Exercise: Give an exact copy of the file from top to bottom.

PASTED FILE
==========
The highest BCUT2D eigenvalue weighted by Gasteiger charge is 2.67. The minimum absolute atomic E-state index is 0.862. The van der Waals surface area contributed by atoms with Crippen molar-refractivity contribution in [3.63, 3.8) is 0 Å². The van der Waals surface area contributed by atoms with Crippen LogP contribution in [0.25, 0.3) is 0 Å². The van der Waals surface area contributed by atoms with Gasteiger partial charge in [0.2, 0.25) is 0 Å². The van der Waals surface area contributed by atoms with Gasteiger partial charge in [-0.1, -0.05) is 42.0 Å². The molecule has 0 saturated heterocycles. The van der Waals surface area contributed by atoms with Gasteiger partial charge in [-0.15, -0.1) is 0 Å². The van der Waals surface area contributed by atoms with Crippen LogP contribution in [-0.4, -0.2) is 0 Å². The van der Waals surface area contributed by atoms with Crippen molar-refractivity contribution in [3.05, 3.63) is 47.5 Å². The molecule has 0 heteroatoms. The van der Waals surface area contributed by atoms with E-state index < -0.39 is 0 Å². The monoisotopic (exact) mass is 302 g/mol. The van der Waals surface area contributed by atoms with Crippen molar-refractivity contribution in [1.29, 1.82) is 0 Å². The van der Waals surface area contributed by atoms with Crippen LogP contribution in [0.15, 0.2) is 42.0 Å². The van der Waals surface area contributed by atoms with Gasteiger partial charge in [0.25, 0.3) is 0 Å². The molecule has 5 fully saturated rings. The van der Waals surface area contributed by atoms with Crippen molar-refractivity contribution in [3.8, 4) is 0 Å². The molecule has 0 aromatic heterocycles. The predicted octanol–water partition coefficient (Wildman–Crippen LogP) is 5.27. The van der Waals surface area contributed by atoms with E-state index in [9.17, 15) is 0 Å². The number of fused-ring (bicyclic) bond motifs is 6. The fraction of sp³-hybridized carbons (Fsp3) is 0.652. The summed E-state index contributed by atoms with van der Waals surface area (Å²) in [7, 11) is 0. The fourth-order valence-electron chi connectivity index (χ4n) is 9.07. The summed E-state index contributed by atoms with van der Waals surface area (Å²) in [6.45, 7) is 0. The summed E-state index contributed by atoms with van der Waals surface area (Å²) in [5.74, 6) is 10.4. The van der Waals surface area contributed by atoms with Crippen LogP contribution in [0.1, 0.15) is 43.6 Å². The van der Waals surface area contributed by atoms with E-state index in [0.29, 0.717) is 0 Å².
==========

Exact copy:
The highest BCUT2D eigenvalue weighted by Gasteiger charge is 2.67. The minimum absolute atomic E-state index is 0.862. The van der Waals surface area contributed by atoms with Crippen molar-refractivity contribution in [3.63, 3.8) is 0 Å². The van der Waals surface area contributed by atoms with Crippen LogP contribution in [0.25, 0.3) is 0 Å². The van der Waals surface area contributed by atoms with Gasteiger partial charge in [0.2, 0.25) is 0 Å². The van der Waals surface area contributed by atoms with Gasteiger partial charge in [-0.1, -0.05) is 42.0 Å². The molecule has 0 saturated heterocycles. The van der Waals surface area contributed by atoms with Gasteiger partial charge in [-0.15, -0.1) is 0 Å². The van der Waals surface area contributed by atoms with Crippen LogP contribution in [-0.4, -0.2) is 0 Å². The van der Waals surface area contributed by atoms with Crippen molar-refractivity contribution in [3.05, 3.63) is 47.5 Å². The molecule has 0 heteroatoms. The van der Waals surface area contributed by atoms with E-state index < -0.39 is 0 Å². The monoisotopic (exact) mass is 302 g/mol. The van der Waals surface area contributed by atoms with Crippen molar-refractivity contribution in [1.29, 1.82) is 0 Å². The van der Waals surface area contributed by atoms with Crippen LogP contribution in [0.15, 0.2) is 42.0 Å². The van der Waals surface area contributed by atoms with Gasteiger partial charge in [0.25, 0.3) is 0 Å². The molecule has 5 fully saturated rings. The van der Waals surface area contributed by atoms with Crippen molar-refractivity contribution in [3.8, 4) is 0 Å². The molecule has 0 aromatic heterocycles. The predicted octanol–water partition coefficient (Wildman–Crippen LogP) is 5.27. The van der Waals surface area contributed by atoms with E-state index in [9.17, 15) is 0 Å². The number of fused-ring (bicyclic) bond motifs is 6. The fraction of sp³-hybridized carbons (Fsp3) is 0.652. The summed E-state index contributed by atoms with van der Waals surface area (Å²) in [7, 11) is 0. The fourth-order valence-electron chi connectivity index (χ4n) is 9.07. The summed E-state index contributed by atoms with van der Waals surface area (Å²) in [6.45, 7) is 0. The summed E-state index contributed by atoms with van der Waals surface area (Å²) in [5.74, 6) is 10.4. The van der Waals surface area contributed by atoms with Crippen LogP contribution in [0.1, 0.15) is 43.6 Å². The van der Waals surface area contributed by atoms with E-state index in [0.29, 0.717) is 0 Å².